Graduate students learn real-world problem-solving through interaction design
Engineering and IST graduate students use project-based learning to study the importance of user-centered design
UNIVERSITY PARK, Pa. — In order for students to truly understand the complexities that relate to the design process, it is essential to create an interactive environment where they can practice product analysis, statistics, fidelity prototyping, and innovative design techniques.
Project-based learning accomplishes this by teaching students the skills and information necessary to complete projects. Most often, these projects are solutions to real-world problems.
The College of Engineering’s course EDSGN 548/IE 548 Interaction Design provides graduate students with an integrative perspective on the types of human-centered design techniques that can be used to analyze existing consumer products and develop innovative solutions.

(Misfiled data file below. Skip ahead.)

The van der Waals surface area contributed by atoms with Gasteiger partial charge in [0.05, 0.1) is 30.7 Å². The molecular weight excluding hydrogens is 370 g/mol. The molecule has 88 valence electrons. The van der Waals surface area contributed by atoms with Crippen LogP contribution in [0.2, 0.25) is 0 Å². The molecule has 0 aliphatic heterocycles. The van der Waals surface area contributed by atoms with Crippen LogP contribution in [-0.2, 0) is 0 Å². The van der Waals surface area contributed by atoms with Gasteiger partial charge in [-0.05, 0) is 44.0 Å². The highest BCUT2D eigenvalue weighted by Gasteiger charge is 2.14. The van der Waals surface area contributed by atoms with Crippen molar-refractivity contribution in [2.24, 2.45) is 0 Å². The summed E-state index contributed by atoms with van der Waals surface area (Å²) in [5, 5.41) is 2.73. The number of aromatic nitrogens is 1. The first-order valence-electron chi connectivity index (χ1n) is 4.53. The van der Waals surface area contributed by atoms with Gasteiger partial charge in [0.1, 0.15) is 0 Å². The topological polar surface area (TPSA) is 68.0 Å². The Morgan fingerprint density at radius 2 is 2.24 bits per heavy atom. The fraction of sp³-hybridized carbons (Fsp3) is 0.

The course, taught by Scarlett Miller, assistant professor of engineering design and industrial engineering, reimagines graduate student project teams as mini design firms. Miller uses a rapid-fire teaching style, allowing students to immediately apply concepts, like client interviews, content analysis, prototype development and testing, to their design projects.
“Our whole goal is to develop products that are usable,” she said. “We define usability to be efficient, effective and invoke some kind of emotion.”
For the last four years, students completed company-sponsored projects. Teams worked with companies like Microsoft Hardware, IBM Hardware, Videon Central, and FXPAL.
But after partnering with the State College startup LiveIt! last year, Miller realized the opportunity to foster an entrepreneurial spirit in students through engagement with local companies.
“Where we can have the biggest impact in our class is actually in these smaller projects,” Miller said. “The need and the potential impact are greater because these startups do not have the design teams or funding that larger corporations do.”